COPD Lung Disease
COPD Lung Disease
Hundreds of thousands of people suffer from COPD lung disease, which is a treacherous pulmonary system disorder. The actual acronym stands for Chronic Obstructive Pulmonary Disease, and it is officially classified as a “progressive” disease, meaning that the more time goes on, the worse the disease gets. As of this writing, no substantiated cure has been founded, and the disease is considered to be irreversible. It is a most unfortunate fact that over 10 million people in the U.S. are currently diagnosed with COPD. Other aliases for the disease are chronic pulmonary bronchitis and emphysema. The most common or prevalent symptom of chronic obstructive pulmonary disorder is heavy or frequent coughing due to a buildup of mucus in the lungs. Mucus is basically a slime-like substance that can coat the bronchial tubes, causing obstruction of air flow to and from the lungs. The mucus is very tough to get rid of or even loosen up, so the result is that a person with COPD has the constant feeling of having something “stuck” in their breathing passageways, causing them to cough on a very regular basis (what’s often known as “smoker’s cough”). Since this condition is closely linked to bronchitis (and is actually a more severe form of bronchitis), I feel that I can speak a little bit about how bad this disease is. I grew up in a house where my mother and father both smoked, and every year, without fail, I would get a bad case of bronchitis. The only way to describe how it feels is that you feel like there’s a constant “tickle” in your throat, to where you can’t help but to cough almost incessantly. It can really be aggravated by other particles that are present in the air (i.e., excessive dust from old carpets or dust that has been stirred up by housecleaning), and it’s an extremely aggravating situation to deal with. I can only imagine how much more intense a case of COPD would be…I moved out of my parents’ house when I was eighteen, and for the first time in history, I went a year without getting bronchitis…and I actually never got bronchitis again after I moved out. I know that the bronchitis I had experienced all through childhood was directly related to living in a house that was constantly full of second hand smoke. Other symptoms of COPD lung disease include shortness of breath, especially regarding how fast it takes a person to get tired or become winded due to any type of physical exertion; for example, it may become a challenge to simply climb a flight of stairs without experiencing shortness of breath. Another prominent symptom is wheezing or having a raspy, scraping, or rattling sound when you breathe. Many COPD sufferers have also reported a feeling of tightness in their chest.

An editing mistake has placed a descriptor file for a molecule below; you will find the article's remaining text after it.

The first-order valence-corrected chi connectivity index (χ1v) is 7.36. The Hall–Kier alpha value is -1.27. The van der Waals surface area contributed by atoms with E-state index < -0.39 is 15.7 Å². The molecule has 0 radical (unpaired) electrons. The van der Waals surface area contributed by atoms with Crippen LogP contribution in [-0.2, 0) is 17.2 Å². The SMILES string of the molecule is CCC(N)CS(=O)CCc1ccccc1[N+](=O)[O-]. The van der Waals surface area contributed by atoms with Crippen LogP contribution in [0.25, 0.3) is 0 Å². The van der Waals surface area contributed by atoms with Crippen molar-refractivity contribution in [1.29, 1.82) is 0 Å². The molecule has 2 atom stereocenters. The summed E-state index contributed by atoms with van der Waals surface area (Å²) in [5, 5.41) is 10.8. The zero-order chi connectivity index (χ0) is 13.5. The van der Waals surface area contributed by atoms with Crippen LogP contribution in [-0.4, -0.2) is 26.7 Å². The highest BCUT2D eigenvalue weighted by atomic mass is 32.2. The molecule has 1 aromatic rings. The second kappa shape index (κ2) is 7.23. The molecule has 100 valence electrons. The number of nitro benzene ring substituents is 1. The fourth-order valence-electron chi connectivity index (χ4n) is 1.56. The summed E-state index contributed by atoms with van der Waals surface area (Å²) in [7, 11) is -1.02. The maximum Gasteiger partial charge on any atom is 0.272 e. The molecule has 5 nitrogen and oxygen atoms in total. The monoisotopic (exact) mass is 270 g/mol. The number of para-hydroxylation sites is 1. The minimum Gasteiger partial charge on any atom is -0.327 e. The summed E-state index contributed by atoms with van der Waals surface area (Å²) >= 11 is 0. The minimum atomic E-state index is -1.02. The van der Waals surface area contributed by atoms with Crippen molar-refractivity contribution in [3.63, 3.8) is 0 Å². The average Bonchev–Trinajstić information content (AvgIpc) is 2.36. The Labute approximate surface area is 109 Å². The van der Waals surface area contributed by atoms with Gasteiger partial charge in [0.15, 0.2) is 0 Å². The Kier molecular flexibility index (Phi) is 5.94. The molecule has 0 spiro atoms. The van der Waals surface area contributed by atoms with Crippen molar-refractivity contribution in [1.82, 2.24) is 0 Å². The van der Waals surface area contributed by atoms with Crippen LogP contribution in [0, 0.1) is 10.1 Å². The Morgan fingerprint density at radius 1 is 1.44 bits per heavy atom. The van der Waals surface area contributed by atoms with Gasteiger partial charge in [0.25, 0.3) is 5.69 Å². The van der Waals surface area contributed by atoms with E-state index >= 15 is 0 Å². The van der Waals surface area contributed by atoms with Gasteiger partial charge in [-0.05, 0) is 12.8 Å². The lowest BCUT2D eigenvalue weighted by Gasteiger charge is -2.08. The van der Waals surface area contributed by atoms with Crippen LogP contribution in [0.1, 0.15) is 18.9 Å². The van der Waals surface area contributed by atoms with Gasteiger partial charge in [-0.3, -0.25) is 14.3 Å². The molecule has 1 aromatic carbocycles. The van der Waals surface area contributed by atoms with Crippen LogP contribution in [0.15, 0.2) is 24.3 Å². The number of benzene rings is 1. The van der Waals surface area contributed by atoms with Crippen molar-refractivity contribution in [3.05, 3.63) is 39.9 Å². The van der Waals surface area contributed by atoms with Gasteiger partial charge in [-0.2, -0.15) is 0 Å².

COPD Lung Disease Treatment
Of course, the main question about COPD lung disease then becomes “How do you get it?” Simply put, smoking is the absolute number-one cause of chronic obstructive pulmonary disease, by a landslide. There are other conditions that can cause or aggravate COPD, such as working or living around chemical fumes, dust from certain materials, and other things that can irritate the breathing passageways and the lungs. But other causes such as the latter are nowhere near in the majority; smoking remains the culprit of an overwhelming percentage of COPD cases. So on the preventative side, the best way to avoid ever having to deal with COPD is to quit smoking, or never start smoking if you’ve never done it. This, of course, is much easier said than done, as most people would agree that the physical dependency on nicotine is a very difficult thing to break. But definitely quitting smoking is one of the most productive things a person can do to keep from ever getting COPD, or if they have symptoms of COPD, to prevent those symptoms from being exacerbated. Aside from prevention, some treatment options include the administering of certain medicines that can help open up the breathing passageways (airways) through various means. For example, one type of medicine utilized is called bronchodilators, which helps to relax the muscles within the breathing passageways. Other medicines contain steroids that the patient inhales to reduce swelling in the bronchial tubes due to inflammation. In more severe cases, surgery is performed to remove diseased sections of the lungs, and in the most threatening cases, lung transplants are performed. Some other treatments for less severe cases include a regular influenza vaccine, as any type of attack of the flu or even the common cold can cause great physical difficulty to a person with COPD lung disease. If you (or someone you know) is ever faced with having to deal with chronic obstructive pulmonary disease, the best thing to do is to consult with a qualified physician for the best recommendations and treatment options.